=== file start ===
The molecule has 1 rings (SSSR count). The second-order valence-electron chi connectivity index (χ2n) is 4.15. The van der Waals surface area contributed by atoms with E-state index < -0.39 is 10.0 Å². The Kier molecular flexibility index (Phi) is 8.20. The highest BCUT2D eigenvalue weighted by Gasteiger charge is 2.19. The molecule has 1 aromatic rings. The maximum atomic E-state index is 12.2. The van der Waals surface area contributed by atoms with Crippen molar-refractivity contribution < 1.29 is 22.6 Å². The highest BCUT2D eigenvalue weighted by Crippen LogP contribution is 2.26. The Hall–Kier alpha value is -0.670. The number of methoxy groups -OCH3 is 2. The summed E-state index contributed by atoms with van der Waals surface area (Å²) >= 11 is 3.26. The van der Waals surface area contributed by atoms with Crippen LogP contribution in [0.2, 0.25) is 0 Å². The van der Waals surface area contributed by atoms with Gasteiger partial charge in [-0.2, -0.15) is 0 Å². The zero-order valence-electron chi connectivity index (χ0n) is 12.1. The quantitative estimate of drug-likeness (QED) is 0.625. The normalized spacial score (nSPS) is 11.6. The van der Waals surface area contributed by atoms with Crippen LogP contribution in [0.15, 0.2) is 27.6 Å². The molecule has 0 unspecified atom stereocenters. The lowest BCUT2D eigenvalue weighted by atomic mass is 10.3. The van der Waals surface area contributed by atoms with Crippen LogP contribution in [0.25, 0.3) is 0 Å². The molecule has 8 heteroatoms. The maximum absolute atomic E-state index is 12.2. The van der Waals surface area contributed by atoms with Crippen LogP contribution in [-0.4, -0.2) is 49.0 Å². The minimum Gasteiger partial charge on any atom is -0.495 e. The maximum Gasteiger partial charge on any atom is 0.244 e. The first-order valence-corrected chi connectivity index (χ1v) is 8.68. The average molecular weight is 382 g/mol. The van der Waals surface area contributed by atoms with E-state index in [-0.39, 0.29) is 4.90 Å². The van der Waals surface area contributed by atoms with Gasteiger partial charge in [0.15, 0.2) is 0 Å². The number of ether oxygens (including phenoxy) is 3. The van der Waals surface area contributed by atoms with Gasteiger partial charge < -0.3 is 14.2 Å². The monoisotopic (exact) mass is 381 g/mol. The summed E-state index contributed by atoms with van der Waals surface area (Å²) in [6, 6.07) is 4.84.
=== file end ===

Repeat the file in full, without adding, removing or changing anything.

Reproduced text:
The molecule has 1 rings (SSSR count). The second-order valence-electron chi connectivity index (χ2n) is 4.15. The van der Waals surface area contributed by atoms with E-state index < -0.39 is 10.0 Å². The Kier molecular flexibility index (Phi) is 8.20. The highest BCUT2D eigenvalue weighted by Gasteiger charge is 2.19. The molecule has 1 aromatic rings. The maximum atomic E-state index is 12.2. The van der Waals surface area contributed by atoms with Crippen molar-refractivity contribution < 1.29 is 22.6 Å². The highest BCUT2D eigenvalue weighted by Crippen LogP contribution is 2.26. The Hall–Kier alpha value is -0.670. The number of methoxy groups -OCH3 is 2. The summed E-state index contributed by atoms with van der Waals surface area (Å²) >= 11 is 3.26. The van der Waals surface area contributed by atoms with Crippen LogP contribution in [0.2, 0.25) is 0 Å². The van der Waals surface area contributed by atoms with Gasteiger partial charge in [-0.2, -0.15) is 0 Å². The zero-order valence-electron chi connectivity index (χ0n) is 12.1. The quantitative estimate of drug-likeness (QED) is 0.625. The normalized spacial score (nSPS) is 11.6. The van der Waals surface area contributed by atoms with Crippen LogP contribution in [0.15, 0.2) is 27.6 Å². The molecule has 0 unspecified atom stereocenters. The lowest BCUT2D eigenvalue weighted by atomic mass is 10.3. The van der Waals surface area contributed by atoms with Crippen LogP contribution in [0.25, 0.3) is 0 Å². The molecule has 8 heteroatoms. The maximum absolute atomic E-state index is 12.2. The van der Waals surface area contributed by atoms with Crippen LogP contribution in [-0.4, -0.2) is 49.0 Å². The minimum Gasteiger partial charge on any atom is -0.495 e. The maximum Gasteiger partial charge on any atom is 0.244 e. The first-order valence-corrected chi connectivity index (χ1v) is 8.68. The average molecular weight is 382 g/mol. The van der Waals surface area contributed by atoms with E-state index in [-0.39, 0.29) is 4.90 Å². The van der Waals surface area contributed by atoms with Gasteiger partial charge in [0.15, 0.2) is 0 Å². The number of ether oxygens (including phenoxy) is 3. The van der Waals surface area contributed by atoms with Gasteiger partial charge < -0.3 is 14.2 Å². The monoisotopic (exact) mass is 381 g/mol. The summed E-state index contributed by atoms with van der Waals surface area (Å²) in [6, 6.07) is 4.84.